This might not seem important to you today. But what if you decide you want a cadence and speed sensor or a heart rate monitor in six months’ time, and you’ve invested in a cheaper bike computer, so that the extras are not available without buying a whole new bike computer?
Note that the Garmin Edge 25 can only connect to two sensors. This would not matter if you own one bike and two sensors (say, a heart rate monitor and cadence sensor). But what if you have three bikes, and they all have their own cadence sensors? This could be a major problem for those with several bikes.
Also, Garmin offers very sophisticated Garmin Vector 2S Power Meter Pedals to accurately measure how much power you put into your pedaling – but you cannot connect to these with a Garmin Edge 25. This could be a real problem if you decide you want to train with power meters.
Real-time Segments with the Garmin Edge 25
You can use real-time segments from Garmin Connect with the Garmin Edge 25, but you cannot use Strava segments. You can use Strava segments on the more expensive Garmin Edge models, but not on this model.
Read more about Strava here – it’s not just a training tool, it’s a database linked to an app, and it’s creating a huge body of knowledge about where cyclists really ride, which ultimately could be used to make better cycling routes for all.
Real-time segments enable you to create or find segments at connect.garmin.com, download them to your unit, and set up in-ride competitions. These segments are really fun. Typically it’s a very short course that people like to compete on (virtually). As you approach the start of the course, the Garmin gives you a Countdown, and then signals “Go!” As you cycle along the course, the Garmin keeps you constantly informed on how you are doing. For example, you have 300 feet to go, and you are 8 seconds behind the segment leader – can you pump up the power and catch the leader? You can choose to compete against overall segment leaders, or against your own connections.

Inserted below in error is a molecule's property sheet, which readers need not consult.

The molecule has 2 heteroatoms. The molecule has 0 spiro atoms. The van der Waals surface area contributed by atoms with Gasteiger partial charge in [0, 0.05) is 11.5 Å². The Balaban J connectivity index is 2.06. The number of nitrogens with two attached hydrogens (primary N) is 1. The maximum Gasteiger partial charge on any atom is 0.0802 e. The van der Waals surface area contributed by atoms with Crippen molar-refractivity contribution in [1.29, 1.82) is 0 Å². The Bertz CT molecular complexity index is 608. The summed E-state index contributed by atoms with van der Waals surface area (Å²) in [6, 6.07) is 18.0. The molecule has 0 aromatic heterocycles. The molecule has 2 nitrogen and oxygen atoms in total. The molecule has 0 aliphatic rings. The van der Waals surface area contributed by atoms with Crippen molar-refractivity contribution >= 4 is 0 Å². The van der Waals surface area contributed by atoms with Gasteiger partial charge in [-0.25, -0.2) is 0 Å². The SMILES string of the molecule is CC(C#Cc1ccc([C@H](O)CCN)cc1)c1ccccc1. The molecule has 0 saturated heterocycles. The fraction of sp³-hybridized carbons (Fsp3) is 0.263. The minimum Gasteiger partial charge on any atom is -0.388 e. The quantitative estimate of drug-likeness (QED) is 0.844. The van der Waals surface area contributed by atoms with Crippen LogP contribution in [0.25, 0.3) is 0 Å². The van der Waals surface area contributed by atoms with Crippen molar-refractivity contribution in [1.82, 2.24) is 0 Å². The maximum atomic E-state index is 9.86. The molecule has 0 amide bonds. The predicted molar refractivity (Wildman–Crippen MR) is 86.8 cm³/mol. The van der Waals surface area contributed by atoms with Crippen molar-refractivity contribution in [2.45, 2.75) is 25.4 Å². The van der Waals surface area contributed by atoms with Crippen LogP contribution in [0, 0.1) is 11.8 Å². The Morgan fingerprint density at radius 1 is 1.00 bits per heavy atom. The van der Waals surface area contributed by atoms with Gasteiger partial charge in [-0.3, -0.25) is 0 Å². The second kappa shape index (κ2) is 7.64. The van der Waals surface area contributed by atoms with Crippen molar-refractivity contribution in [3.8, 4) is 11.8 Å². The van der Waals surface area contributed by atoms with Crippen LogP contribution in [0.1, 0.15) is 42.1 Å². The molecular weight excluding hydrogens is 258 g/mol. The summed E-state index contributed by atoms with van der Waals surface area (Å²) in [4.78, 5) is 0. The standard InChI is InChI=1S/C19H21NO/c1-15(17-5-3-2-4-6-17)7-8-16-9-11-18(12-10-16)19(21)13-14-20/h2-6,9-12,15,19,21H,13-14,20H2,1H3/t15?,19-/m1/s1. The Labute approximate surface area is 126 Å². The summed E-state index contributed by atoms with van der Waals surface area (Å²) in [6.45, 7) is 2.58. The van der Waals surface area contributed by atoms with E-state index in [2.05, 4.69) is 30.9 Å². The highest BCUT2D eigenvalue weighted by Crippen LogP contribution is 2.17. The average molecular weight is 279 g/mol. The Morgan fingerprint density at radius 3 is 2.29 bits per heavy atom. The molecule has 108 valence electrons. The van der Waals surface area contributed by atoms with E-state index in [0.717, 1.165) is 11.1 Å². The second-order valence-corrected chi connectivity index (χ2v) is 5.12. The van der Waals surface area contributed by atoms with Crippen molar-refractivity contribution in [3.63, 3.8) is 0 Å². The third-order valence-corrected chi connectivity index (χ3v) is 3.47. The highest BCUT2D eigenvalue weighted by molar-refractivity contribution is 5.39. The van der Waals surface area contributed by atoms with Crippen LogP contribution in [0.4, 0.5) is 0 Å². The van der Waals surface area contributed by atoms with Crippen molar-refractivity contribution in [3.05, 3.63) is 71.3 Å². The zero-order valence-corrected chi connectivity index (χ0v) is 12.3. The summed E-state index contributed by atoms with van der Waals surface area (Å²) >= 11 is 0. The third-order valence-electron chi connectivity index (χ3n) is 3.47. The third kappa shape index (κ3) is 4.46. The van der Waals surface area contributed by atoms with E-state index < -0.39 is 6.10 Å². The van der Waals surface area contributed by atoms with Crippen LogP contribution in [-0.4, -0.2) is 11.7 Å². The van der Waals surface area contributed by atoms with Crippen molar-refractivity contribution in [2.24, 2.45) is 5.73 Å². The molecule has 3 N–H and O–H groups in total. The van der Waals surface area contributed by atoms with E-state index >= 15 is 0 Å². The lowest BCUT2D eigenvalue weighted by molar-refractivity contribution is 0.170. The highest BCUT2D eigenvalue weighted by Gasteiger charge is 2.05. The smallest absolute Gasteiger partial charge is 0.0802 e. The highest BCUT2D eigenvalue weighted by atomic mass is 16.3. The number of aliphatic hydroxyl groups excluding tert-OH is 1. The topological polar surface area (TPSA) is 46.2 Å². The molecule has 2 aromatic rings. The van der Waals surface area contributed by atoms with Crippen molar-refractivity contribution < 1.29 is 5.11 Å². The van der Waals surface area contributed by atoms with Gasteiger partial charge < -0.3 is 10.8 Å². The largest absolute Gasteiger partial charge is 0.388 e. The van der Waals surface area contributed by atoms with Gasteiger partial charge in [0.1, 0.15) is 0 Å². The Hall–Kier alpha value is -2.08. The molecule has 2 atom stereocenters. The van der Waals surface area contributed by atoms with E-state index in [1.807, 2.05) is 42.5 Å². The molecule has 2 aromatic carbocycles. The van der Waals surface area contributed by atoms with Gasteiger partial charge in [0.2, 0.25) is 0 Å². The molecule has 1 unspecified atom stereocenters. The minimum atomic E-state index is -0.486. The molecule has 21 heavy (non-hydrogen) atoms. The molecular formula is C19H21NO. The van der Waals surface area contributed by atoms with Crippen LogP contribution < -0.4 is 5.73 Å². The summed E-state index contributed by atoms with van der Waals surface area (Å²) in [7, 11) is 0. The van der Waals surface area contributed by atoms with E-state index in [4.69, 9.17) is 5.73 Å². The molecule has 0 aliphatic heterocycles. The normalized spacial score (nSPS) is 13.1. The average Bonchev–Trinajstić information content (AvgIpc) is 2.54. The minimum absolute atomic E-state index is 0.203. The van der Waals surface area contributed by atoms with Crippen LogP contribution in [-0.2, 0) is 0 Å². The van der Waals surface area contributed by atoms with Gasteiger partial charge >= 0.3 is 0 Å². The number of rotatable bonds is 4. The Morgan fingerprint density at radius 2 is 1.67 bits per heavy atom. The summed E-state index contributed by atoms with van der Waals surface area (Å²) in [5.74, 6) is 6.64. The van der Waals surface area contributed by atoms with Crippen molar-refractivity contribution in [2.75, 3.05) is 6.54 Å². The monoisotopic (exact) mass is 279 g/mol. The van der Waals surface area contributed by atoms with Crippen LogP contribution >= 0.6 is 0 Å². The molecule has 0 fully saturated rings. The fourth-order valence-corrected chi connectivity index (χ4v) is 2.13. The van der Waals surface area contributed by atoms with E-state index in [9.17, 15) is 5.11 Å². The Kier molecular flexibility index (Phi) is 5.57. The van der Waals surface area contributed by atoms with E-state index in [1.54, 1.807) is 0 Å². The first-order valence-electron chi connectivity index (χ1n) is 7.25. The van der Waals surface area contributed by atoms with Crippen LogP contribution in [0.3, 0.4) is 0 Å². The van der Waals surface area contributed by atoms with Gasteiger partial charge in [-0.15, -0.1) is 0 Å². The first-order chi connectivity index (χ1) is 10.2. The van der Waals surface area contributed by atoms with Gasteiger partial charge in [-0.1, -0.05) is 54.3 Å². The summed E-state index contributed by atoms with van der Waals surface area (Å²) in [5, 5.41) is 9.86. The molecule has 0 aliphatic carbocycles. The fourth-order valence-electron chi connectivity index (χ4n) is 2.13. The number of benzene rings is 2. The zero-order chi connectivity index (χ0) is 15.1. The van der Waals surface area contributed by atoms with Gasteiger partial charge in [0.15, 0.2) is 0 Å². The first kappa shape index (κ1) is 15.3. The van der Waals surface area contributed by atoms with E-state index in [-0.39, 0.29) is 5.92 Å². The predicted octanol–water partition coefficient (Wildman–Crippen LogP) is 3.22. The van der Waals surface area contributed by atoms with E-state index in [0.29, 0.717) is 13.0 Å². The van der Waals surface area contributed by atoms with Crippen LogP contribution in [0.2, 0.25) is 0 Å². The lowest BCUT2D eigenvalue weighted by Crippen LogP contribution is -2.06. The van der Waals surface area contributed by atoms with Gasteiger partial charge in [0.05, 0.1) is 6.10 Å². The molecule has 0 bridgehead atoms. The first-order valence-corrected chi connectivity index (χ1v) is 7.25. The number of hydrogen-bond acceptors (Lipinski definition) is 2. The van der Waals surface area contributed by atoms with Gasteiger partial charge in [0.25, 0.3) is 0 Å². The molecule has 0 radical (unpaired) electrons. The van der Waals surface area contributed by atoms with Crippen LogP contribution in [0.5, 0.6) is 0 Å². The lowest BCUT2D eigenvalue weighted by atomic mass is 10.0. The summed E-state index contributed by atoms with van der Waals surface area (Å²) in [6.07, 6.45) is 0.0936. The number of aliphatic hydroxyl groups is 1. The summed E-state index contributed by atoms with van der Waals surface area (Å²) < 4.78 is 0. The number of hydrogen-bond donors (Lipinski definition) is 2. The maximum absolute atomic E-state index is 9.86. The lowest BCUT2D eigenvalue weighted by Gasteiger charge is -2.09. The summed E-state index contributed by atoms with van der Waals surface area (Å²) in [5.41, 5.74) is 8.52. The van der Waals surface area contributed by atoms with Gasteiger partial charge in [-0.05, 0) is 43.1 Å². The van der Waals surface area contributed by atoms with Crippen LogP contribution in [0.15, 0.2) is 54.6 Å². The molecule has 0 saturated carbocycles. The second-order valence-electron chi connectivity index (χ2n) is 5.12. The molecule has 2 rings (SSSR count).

Strava segments essentially work the same way, but there are many more of them, and a bigger community of cyclists are using them. Many elite cyclists swear by Strava segments. If that’s you, a Garmin Edge 25 is not going to cut it. Note however that you have to be a Strava premium user to download segments. That will cost you around $50 per year.
Mapping and Navigation with the Garmin Edge 25
The Garmin Edge 25 has no maps, and you cannot download any maps either. Any kind of help with navigation is limited to basic navigation help on routes you have downloaded in advance. You get breadcrumbs, turn notifications, and off-course alerts.
Review of the Garmin Edge 25
This video includes a comprehensive review of the Garmin Edge 25.
Bottom Line on the Garmin Edge 25
Clearly, the small, light, and discrete Garmin Edge 25 is a great option for those seeking a really advanced bike computer at well under $200. First, it is small and will not take up much space on your handlebars. Second, it offers more features than most cyclists will probably even get around to using, and certainly all features most cyclists want. Third, it is almost the cheapest Garmin Edge bike computer available. In summary, for most average cyclists, and even some competitive cyclists, the Garmin Edge 25 is an excellent choice, offering a lot of power and a stunning array of advanced features in its tiny frame. You can use it to record your rides, see how fast you are going, check on your heart rate while cycling, set heart rate alerts, create workouts based on heart rate, distance, and calories, follow courses, and all kinds of other fun things too. AND the Garmin Edge 25 has fast satellite acquisition due to the extraordinary fact that this relatively cheap bike computer is enabled for both the GPS and the GLONASS satellite systems!